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Want to Earn From the Blockchain? Here Are Some Ways that You Can

If you're an everyday internet user, but want to hear from the blockchain - read on to find out how. It's easier than you think.


If you’ve turned on the news lately, you likely have heard about cryptocurrency.  But do you know what it is?  Or any of the terminology around them?  The answer is likely no, and yet it’s somehow creating millionaires and even billionaires due to the skyrocketing values lately.  Recently, the Winklevoss twins – Tyler and Cameron – became the first Bitcoin billionaires.  Well, the creators of Bitcoin likely made it there first.  Back to the Winklevoss twins – you might remember them as the Harvard alumni who went to battle with Facebook creator Mark Zuckerberg.  The Winklevosses reportedly bought $11 million worth of BTC in 2013, using the $65 million proceeds they got from their Facebook settlement.  At the time, the price of Bitcoin was $120, and now it’s almost $15,000.  Which is a 12,400% growth on their investment.  Insane, right?

Cryptocurrencies were designed mainly for value exchange not investment. But that doesn’t mean that you can’t take advantage of blockchains for monetary gains.  Here are a few ways to get you started:


Accomplish Micro-Tasks in Exchange for Cryptocurrency

You may recall the “Mechanical Turk” concept introduced by Amazon in 2005 as a crowdsourced marketplace for tasks. The concept is simple: Tasks can be easily done if these are broken down into smaller tasks and distributed to several workers. While limited to mostly tedious and repetitive tasks, there is value in this system, wherein users could earn micro-payments by doing small tasks, while the client is able to accomplish bigger projects faster. The same concept could perhaps be applied with small-project freelancing sites like Fiverr, which started out as a freelancing site for tasks that are paid at least $5 each to accomplish.

Storm Token is the blockchain equivalent of these micro-task platforms. It is a gamified platform for micro-tasks that enables anyone to earn from virtually anywhere and using any device. For instance, users can earn cryptocurrency from doing certain tasks, which may include QA testing, data entry, and other peer-to-peer freelancing tasks.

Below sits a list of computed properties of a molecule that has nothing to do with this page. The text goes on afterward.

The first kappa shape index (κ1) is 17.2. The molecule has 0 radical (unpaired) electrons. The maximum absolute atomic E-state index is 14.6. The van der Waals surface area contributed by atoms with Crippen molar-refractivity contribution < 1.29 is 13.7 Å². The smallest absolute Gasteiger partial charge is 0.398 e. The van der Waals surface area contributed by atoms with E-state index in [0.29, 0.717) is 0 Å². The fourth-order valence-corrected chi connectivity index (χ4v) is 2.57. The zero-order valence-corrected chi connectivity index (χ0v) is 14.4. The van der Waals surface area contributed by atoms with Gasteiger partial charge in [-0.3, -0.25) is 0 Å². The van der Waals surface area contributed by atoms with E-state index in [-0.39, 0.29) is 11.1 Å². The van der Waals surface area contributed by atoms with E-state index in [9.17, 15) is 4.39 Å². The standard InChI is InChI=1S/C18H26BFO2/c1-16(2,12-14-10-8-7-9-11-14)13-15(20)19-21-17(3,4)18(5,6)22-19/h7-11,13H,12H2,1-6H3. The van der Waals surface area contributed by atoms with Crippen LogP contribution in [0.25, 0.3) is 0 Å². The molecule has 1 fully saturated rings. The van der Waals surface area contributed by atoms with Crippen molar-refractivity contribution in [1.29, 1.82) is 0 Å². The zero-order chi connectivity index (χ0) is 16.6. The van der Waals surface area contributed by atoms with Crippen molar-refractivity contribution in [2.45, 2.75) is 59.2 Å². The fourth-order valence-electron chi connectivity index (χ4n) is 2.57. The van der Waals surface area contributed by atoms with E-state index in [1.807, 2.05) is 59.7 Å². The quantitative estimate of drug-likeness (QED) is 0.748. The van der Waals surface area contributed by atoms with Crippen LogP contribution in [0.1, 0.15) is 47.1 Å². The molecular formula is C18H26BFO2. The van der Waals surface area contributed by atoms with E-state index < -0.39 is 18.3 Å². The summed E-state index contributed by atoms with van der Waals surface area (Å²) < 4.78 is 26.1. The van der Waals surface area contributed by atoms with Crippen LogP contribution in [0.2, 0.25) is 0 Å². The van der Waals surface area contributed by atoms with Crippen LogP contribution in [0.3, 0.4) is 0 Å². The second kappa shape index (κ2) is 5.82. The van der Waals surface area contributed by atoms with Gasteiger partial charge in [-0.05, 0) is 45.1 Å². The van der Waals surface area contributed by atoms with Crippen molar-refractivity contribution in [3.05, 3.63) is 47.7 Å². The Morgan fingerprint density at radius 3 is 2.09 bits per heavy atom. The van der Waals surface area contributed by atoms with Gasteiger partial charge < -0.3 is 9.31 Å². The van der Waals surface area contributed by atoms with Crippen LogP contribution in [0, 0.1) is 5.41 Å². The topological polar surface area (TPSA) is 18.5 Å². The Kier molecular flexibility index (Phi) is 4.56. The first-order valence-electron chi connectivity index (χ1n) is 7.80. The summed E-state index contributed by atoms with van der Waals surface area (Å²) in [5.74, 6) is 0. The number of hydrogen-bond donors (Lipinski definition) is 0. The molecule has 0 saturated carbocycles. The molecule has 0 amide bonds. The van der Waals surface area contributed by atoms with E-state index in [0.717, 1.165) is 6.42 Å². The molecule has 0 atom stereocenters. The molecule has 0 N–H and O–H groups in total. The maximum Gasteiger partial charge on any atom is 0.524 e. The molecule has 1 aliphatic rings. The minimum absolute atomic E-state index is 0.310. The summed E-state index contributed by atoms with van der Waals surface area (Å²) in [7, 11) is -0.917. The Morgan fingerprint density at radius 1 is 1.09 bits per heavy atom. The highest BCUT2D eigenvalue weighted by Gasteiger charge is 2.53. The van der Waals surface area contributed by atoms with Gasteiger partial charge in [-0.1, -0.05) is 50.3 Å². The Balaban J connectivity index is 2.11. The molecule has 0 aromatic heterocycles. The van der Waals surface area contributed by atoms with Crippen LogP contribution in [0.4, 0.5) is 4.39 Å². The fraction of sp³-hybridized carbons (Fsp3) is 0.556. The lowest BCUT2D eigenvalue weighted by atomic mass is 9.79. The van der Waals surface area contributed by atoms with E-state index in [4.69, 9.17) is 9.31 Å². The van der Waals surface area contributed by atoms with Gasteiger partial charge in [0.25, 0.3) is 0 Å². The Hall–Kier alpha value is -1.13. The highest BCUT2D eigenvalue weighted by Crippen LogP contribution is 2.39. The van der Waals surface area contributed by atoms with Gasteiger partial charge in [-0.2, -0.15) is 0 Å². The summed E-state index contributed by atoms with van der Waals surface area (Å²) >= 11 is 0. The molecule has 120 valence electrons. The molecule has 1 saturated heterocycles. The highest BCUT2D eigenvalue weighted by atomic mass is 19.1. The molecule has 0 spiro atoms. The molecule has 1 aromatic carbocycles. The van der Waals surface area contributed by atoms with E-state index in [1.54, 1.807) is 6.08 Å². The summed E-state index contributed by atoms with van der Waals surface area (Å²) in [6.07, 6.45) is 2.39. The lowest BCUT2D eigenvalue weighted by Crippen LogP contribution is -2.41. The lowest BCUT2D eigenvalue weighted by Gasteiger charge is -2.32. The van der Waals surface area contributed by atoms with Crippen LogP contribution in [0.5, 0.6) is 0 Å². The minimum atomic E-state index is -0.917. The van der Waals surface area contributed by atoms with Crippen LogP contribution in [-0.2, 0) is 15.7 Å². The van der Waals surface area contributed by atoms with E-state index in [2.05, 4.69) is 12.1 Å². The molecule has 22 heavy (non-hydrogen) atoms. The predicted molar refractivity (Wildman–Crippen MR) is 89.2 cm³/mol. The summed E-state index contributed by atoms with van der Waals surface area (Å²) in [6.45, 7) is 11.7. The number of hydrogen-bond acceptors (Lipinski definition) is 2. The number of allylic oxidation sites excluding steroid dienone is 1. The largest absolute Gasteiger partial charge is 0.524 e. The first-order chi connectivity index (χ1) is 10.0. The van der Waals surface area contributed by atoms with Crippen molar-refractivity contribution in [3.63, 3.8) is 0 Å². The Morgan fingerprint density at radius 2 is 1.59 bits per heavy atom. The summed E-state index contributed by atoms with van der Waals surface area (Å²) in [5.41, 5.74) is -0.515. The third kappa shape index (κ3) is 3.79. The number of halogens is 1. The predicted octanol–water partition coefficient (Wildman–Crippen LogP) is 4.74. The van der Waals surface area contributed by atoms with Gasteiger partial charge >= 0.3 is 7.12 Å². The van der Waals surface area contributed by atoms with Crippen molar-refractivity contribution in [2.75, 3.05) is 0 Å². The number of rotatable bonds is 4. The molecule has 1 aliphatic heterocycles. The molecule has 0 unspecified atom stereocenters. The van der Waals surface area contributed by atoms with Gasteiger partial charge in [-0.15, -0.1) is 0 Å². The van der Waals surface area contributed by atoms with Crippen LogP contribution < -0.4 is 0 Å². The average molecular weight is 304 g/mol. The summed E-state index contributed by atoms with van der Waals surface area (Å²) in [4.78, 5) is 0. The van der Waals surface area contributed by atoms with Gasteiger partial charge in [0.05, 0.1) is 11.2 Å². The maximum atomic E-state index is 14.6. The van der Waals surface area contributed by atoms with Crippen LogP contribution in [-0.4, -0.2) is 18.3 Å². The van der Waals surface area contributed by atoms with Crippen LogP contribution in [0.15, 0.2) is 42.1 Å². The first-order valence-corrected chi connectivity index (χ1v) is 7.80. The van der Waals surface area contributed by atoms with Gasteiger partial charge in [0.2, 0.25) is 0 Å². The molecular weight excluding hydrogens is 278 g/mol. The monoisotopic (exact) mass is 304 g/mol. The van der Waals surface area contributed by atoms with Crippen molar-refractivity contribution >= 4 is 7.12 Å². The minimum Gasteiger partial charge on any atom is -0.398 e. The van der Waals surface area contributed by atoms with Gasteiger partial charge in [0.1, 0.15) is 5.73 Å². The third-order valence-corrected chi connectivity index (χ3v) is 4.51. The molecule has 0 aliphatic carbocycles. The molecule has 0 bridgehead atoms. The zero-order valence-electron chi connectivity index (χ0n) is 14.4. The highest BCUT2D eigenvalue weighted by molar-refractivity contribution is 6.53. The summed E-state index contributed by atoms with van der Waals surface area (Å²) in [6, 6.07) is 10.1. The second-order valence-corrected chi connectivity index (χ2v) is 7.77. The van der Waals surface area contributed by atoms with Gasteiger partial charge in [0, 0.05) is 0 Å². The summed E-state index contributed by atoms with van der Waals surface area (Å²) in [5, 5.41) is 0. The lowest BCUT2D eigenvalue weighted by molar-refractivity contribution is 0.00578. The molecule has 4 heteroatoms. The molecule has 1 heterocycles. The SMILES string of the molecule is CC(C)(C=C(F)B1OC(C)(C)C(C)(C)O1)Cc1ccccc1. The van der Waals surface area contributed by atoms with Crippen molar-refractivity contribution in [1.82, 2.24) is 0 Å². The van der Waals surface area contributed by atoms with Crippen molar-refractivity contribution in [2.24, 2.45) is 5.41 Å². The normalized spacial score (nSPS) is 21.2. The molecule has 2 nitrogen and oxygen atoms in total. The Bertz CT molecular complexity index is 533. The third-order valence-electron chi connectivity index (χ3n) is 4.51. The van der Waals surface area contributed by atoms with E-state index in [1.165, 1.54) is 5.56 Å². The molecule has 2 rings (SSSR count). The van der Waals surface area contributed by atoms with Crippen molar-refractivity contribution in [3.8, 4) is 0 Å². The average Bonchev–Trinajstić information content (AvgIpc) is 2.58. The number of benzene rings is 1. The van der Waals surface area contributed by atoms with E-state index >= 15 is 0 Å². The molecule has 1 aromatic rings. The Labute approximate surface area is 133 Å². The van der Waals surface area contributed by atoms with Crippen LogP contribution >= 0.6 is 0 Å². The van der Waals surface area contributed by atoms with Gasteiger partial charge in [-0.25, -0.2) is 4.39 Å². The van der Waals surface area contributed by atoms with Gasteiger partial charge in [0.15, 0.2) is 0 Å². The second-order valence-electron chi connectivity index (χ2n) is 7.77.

Participate in Social Curation

The internet is filled with fake news and that’s no different on social media. The idea of confirmation bias could be amplified due to social networks where users see topics they are interested in, and comment on them, even if they are fake sources.The problem with social networks by far is that most are free, and it can be difficult for good content to stand out from the crowd if we are bombarded by sentiments from just about anyone. The blockchain can solve this by implementing a reward mechanism for active participation. Steemit a project that resembles a Blockchain Reddit, has launched a social network that lets users curate user submissions, thus pushing up only those that they deem to have valid or interesting content.

This is done by sending small amounts of crypto tokens to posts that they deem good — somewhat similar to sending a micropayment for every “like”. This is in contrast to the free “likes” on social networks like Facebook. These can be cheap, but if there is some monetary aspect to voting up a social media post, then each upvote will have some real value attached to it. The creators of Steemit believe this can help solve the fake news and noise issue on social networks. Meanwhile, content creators get rewarded by the crypto value of the “likes” equivalent.


Buy and “hodl” on

This is perhaps the most straightforward means of participating in cryptocurrency growth without having to be too active about it. If you’ve been watching the price of Bitcoin, it has grown significantly in almost a decade of existence. Thus, people who have bought and held on to their cryptocurrency see themselves reaping the rewards of an upsurge in value. Here, the term “hodl” is a running joke, of course – it stemmed from a forum thread wherein the original poster misspelled “hold” with “hodl”. The term has since made its way into common usage, usually referring to how Bitcoin “traders” or “investors” would hold on to the cryptocurrency on a long-term basis to profit from its rise in value, even amid popular opinion that one should sell once the value has peaked.

This is in stark contrast to active “trading” wherein a trader would buy low and sell high, and buy again when there is a dip. In hindsight, those who have held on to their BTC when it was still priced at around $200 each would probably be worth millions today. But an added worry today would be the naysayers, who would warn against trusting the system too much because we might be in a cryptocurrency bubble that could burst at any time.

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